Former Pennsylvania State University President Graham Spanier faces criminal charges for allegedly taking actions to cover up the Jerry Sandusky child sex-abuse scandal, state Attorney General Linda Kelly said.
Spanier, who was fired by Penn State last year after Sandusky’s arrest, is charged with five counts including endangering the welfare of a child, Kelly said at a press conference today in Harrisburg, the state capital. Additional counts were also brought against two former university officials who had previously been charged, she said.
“This was a conspiracy of silence by top officials at Penn State,” Kelly said. “All three men deliberately engaged in a pattern of behavior that showed absolute disregard” for Sandusky’s victims.
The charges against Spanier, 64, come less than a month after Sandusky, 68, a former Penn State assistant football coach, was sentenced to a minimum of 30 years in prison for sexually abusing 10 boys over a 15-year period. Sandusky, who was convicted by jury in June on 45 criminal counts, committed some of his crimes in campus buildings or while he was employed by the school, according to prosecutors and victims.
Spanier is charged with one count of perjury, two counts of endangering the welfare of children and two counts of criminal conspiracy, all third-degree felonies punishable by as many as seven years in prison and $15,000 fines, prosecutors said today in a separate statement. Spanier is also charged with one count of obstructing the administration of law, one count of criminal conspiracy and one count of failing to report suspected child abuse.
A July report commissioned by the university and prepared by Louis Freeh, the former director of the Federal Bureau of Investigation, placed Spanier at the center of a cover-up of Sandusky’s actions.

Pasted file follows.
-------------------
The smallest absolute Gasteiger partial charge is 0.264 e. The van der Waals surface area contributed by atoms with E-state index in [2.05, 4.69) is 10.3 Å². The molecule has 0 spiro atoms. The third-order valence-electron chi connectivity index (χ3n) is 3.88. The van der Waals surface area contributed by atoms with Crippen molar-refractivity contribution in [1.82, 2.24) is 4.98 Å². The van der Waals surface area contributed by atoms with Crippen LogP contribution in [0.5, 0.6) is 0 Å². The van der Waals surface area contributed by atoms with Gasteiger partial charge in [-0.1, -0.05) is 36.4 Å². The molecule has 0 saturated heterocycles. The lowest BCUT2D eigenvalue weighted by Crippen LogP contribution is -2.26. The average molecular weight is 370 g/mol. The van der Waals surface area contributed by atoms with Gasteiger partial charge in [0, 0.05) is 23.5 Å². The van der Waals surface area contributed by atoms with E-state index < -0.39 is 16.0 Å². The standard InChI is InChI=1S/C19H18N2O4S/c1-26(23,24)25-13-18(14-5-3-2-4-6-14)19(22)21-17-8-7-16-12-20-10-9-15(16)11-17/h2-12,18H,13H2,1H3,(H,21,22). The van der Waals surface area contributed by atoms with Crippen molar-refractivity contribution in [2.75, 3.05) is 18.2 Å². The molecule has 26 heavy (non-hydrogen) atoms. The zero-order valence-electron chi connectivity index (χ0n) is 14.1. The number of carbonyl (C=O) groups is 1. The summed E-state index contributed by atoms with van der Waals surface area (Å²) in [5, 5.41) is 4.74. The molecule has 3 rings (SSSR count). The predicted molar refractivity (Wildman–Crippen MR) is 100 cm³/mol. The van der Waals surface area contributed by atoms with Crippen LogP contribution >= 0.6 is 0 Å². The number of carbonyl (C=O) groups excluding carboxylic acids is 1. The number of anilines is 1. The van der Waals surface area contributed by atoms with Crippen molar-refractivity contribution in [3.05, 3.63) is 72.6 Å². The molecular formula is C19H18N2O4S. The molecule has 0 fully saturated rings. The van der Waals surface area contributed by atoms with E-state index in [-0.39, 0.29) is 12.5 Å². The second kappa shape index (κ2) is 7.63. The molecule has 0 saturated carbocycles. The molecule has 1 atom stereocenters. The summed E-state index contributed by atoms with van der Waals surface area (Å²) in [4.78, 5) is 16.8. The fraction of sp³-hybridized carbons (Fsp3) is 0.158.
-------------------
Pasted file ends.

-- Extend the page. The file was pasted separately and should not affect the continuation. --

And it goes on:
Freeh concluded that Spanier, former head football coach Joe Paterno and two other senior school officials hid critical facts surrounding Sandusky’s abuse. Spanier and Paterno were fired in November 2011. Paterno died in January.
Freeh’s seven-month investigation found that Paterno and Spanier concealed information surrounding Sandusky’s abuse in an attempt to avoid “bad publicity.”
In August, attorneys for Spanier publicly disputed the findings, calling the Freeh report a “blundering” indictment that distorted the facts and saying there was no evidence their client knew about reports of Sandusky’s sexual abuse of children.
Timothy Curley, a former Penn State athletic director, and Gary Schultz, an ex-vice president in charge of university police, are slated to go on trial in January on charges they lied to a grand jury about a 2001 sex-abuse allegation against Sandusky and failed to report the incident to authorities. Both have denied the charges. Kelly announced new charges against them today.
All three men are scheduled to appear for arraignment tomorrow in Harrisburg, Kelly said. All three should face a joint trial, Kelly said.
The case against Curley and Schultz is Commonwealth of Pennsylvania v. Schultz, CP-22-CR-5164-2011, Court of Common Pleas of Dauphin County, Pennsylvania (Harrisburg).
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